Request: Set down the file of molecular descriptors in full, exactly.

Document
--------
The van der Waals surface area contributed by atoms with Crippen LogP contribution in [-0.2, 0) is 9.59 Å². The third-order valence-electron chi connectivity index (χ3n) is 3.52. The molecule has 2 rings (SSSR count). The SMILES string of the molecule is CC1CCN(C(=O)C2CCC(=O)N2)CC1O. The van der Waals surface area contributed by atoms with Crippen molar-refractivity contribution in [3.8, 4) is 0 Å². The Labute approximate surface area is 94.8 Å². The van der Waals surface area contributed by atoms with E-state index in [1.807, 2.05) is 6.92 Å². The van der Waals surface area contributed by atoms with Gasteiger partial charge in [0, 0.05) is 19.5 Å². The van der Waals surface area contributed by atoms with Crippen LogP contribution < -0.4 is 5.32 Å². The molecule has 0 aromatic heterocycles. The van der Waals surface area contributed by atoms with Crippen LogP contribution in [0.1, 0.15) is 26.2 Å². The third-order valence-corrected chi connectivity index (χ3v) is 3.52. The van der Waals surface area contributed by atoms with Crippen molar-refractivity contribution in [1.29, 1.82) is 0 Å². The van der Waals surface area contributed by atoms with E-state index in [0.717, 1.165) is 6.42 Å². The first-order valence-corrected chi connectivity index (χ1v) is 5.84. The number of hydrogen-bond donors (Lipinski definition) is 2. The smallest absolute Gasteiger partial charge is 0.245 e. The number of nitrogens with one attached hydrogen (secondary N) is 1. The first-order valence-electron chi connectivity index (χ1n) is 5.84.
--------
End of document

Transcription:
The van der Waals surface area contributed by atoms with Crippen LogP contribution in [-0.2, 0) is 9.59 Å². The third-order valence-electron chi connectivity index (χ3n) is 3.52. The molecule has 2 rings (SSSR count). The SMILES string of the molecule is CC1CCN(C(=O)C2CCC(=O)N2)CC1O. The van der Waals surface area contributed by atoms with Crippen molar-refractivity contribution in [3.8, 4) is 0 Å². The Labute approximate surface area is 94.8 Å². The van der Waals surface area contributed by atoms with E-state index in [1.807, 2.05) is 6.92 Å². The van der Waals surface area contributed by atoms with Gasteiger partial charge in [0, 0.05) is 19.5 Å². The van der Waals surface area contributed by atoms with Crippen LogP contribution < -0.4 is 5.32 Å². The molecule has 0 aromatic heterocycles. The van der Waals surface area contributed by atoms with Crippen LogP contribution in [0.1, 0.15) is 26.2 Å². The third-order valence-corrected chi connectivity index (χ3v) is 3.52. The van der Waals surface area contributed by atoms with Crippen molar-refractivity contribution in [1.29, 1.82) is 0 Å². The van der Waals surface area contributed by atoms with E-state index in [0.717, 1.165) is 6.42 Å². The first-order valence-corrected chi connectivity index (χ1v) is 5.84. The number of hydrogen-bond donors (Lipinski definition) is 2. The smallest absolute Gasteiger partial charge is 0.245 e. The number of nitrogens with one attached hydrogen (secondary N) is 1. The first-order valence-electron chi connectivity index (χ1n) is 5.84.